What Dissolves Calcium Carbonate

What Dissolves Calcium Carbonate: Detailed Explanation

Having a problem with the calcium sediments growing on your pipes, that’s just a regular problem for brewing.

Calcium carbonate can grow and block your brewery pipes. It happens due to the long-time flow of mineral water. This makes the pipes blocked and decreases water flow. If not worked upon, the pipes can burst.

So, what dissolves calcium carbonate? Wanna know?

Calcium carbonate can be dissolved using acid or acidic chemical compounds. Vinger, hydrochloric acid, carbonic acid, and sulfamic acid are the most used compounds for cleaning the pipes of your kegerator. But they all have different effects on different usage.

Want to learn a more detailed explanation of dissolving calcium carbonate? Jump right in for the detailed discussion. 

Chemical Analysis Of Calcium Carbonate

Calcium carbonate is a fairly common type of chemical found in nature. It’s also widely used as raw material for many different types of products. Before we try to know what can dissolve it, we need to know about its chemical structure.

Calcium carbonate can be found as white powder or crystals. But it is odorless and insoluble to water. This chemical compound is extracted from limestones. Also, it can be found in the mineral water we all consume.

These sediments went through heavy pressure and heat for millions of years to create the calcium carbonate inside limestones. In its pure form, it can be very fine powder or liquid slurry.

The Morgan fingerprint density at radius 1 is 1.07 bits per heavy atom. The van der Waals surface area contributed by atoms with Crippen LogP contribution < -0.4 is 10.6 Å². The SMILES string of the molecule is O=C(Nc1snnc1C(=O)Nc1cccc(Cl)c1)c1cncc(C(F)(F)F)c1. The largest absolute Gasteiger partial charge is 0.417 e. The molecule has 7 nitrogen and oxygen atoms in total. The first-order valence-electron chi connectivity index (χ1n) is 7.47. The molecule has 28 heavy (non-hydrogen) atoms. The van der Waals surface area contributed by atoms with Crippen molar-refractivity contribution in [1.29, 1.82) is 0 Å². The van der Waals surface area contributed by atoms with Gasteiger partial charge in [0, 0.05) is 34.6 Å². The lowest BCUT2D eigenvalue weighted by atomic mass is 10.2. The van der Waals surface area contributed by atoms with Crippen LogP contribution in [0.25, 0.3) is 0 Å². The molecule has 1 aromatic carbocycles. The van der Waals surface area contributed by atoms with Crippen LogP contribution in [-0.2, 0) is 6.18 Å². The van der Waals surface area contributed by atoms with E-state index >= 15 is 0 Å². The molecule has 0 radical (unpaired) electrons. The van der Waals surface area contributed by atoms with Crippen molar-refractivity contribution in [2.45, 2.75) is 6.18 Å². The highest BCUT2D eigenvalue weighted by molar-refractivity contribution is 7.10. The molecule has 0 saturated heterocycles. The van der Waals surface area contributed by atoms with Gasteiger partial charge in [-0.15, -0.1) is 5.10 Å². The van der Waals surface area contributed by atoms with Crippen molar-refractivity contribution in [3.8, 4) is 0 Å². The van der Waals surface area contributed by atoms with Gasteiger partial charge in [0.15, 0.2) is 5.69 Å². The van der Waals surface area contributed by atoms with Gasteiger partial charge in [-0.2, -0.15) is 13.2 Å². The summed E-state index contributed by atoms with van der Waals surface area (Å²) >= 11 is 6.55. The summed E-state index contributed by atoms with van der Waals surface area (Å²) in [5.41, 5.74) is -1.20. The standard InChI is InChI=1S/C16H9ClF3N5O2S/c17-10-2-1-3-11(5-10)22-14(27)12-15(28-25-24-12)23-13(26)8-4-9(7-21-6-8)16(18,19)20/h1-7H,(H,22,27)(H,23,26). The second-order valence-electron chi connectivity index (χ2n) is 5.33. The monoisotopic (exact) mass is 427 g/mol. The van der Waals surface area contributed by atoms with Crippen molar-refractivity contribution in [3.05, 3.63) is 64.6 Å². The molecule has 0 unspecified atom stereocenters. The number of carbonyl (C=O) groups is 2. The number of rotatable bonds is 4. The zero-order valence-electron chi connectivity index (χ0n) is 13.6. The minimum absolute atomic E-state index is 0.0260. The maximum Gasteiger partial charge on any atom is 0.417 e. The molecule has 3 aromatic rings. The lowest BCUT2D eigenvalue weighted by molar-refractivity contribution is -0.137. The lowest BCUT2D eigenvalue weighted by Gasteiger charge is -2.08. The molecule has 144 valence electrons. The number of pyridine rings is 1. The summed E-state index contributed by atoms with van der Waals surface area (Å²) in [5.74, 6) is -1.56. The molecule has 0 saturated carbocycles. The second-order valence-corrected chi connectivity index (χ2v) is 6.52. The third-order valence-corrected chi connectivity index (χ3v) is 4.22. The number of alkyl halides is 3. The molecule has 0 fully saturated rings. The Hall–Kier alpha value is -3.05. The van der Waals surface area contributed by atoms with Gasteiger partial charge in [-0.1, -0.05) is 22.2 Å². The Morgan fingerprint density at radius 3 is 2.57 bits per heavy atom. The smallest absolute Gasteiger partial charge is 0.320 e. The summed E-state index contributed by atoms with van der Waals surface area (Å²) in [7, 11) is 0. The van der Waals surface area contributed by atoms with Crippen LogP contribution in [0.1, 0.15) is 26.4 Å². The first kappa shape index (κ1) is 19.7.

Dissolving Calcium Carbonate

Calcium carbonate is a chemical compound. As all chemical compounds’ characteristics are, they can be dissolved. But it has certain processes. In the case of your daily life usage, the process can be simple. Calcium carbonate can be dissolved using daily commodities. 

You might face calcium carbonate sediments inside your brewery pipes. This can lead to problems like your not working auto-siphon. If you need to dissolve this chemical compound, there are various processes you can use. 

Let’s now have a detailed discussion about how to dissolve calcium carbonate.

Using Vinegar

Vinegar is a household staple and a chemical. That brings a question: does vinegar dissolve calcium carbonate? The answer is yes.

Vinegar being an acidic solution can dissolve calcium carbonate. It is widely available in every household. Making it a very useful and easy way to dissolve calcium carbonate. 

To dissolve it using vinegar, you simply have to pour the vinegar solution on the calcium carbonate sediment. This process needs to be done several times. That will dissolve the calcium carbonate.

The downside of using vinegar is that it reacts very slowly. Meaning it will take a long time for the sediments to dissolve. This is why if it is slow-paced maintenance, then you can use vinegar to remove the calcium carbonate.

Here’s our recommendation for vinegar to dissolve calcium carbonate.

Hydrochloric Acid

Another option is to use hydrochloric acid to dissolve calcium carbonate. It’s a much faster option than using vinegar. Hydrochloric acid is very reactive to calcium carbonate. This makes it the ideal method to clear out sediments when you are in a hurry.